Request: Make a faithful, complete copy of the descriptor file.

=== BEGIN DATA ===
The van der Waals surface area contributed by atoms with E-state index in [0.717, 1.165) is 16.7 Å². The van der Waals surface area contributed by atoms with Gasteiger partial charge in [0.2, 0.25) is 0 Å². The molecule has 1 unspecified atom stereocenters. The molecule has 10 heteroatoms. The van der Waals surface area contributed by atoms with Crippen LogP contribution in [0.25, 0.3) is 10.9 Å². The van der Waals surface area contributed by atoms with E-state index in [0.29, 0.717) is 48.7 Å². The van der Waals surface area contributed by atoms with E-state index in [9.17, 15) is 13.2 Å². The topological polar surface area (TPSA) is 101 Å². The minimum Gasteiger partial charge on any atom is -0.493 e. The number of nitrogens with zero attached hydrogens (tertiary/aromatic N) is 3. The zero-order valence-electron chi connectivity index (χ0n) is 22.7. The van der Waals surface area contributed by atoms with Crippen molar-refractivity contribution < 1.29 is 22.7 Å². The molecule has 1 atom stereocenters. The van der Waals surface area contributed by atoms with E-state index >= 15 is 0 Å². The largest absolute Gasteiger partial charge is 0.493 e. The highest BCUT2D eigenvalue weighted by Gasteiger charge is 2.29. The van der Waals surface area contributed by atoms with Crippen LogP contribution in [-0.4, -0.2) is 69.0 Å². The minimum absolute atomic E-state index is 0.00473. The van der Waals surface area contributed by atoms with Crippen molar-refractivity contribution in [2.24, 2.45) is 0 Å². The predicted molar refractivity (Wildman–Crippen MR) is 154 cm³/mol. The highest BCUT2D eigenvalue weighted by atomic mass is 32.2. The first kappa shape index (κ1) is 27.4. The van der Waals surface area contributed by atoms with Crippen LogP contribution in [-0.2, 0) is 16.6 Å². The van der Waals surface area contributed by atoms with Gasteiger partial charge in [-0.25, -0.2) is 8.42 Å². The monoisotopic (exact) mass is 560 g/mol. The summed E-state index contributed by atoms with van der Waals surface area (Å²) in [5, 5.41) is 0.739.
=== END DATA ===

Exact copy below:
The van der Waals surface area contributed by atoms with E-state index in [0.717, 1.165) is 16.7 Å². The van der Waals surface area contributed by atoms with Gasteiger partial charge in [0.2, 0.25) is 0 Å². The molecule has 1 unspecified atom stereocenters. The molecule has 10 heteroatoms. The van der Waals surface area contributed by atoms with Crippen LogP contribution in [0.25, 0.3) is 10.9 Å². The van der Waals surface area contributed by atoms with E-state index in [0.29, 0.717) is 48.7 Å². The van der Waals surface area contributed by atoms with E-state index in [9.17, 15) is 13.2 Å². The topological polar surface area (TPSA) is 101 Å². The minimum Gasteiger partial charge on any atom is -0.493 e. The number of nitrogens with zero attached hydrogens (tertiary/aromatic N) is 3. The zero-order valence-electron chi connectivity index (χ0n) is 22.7. The van der Waals surface area contributed by atoms with Crippen molar-refractivity contribution < 1.29 is 22.7 Å². The molecule has 1 atom stereocenters. The van der Waals surface area contributed by atoms with E-state index >= 15 is 0 Å². The largest absolute Gasteiger partial charge is 0.493 e. The highest BCUT2D eigenvalue weighted by Gasteiger charge is 2.29. The van der Waals surface area contributed by atoms with Crippen LogP contribution in [-0.4, -0.2) is 69.0 Å². The minimum absolute atomic E-state index is 0.00473. The van der Waals surface area contributed by atoms with Crippen molar-refractivity contribution in [2.24, 2.45) is 0 Å². The predicted molar refractivity (Wildman–Crippen MR) is 154 cm³/mol. The highest BCUT2D eigenvalue weighted by atomic mass is 32.2. The first kappa shape index (κ1) is 27.4. The van der Waals surface area contributed by atoms with Crippen LogP contribution in [-0.2, 0) is 16.6 Å². The van der Waals surface area contributed by atoms with Gasteiger partial charge in [-0.25, -0.2) is 8.42 Å². The monoisotopic (exact) mass is 560 g/mol. The summed E-state index contributed by atoms with van der Waals surface area (Å²) in [5, 5.41) is 0.739.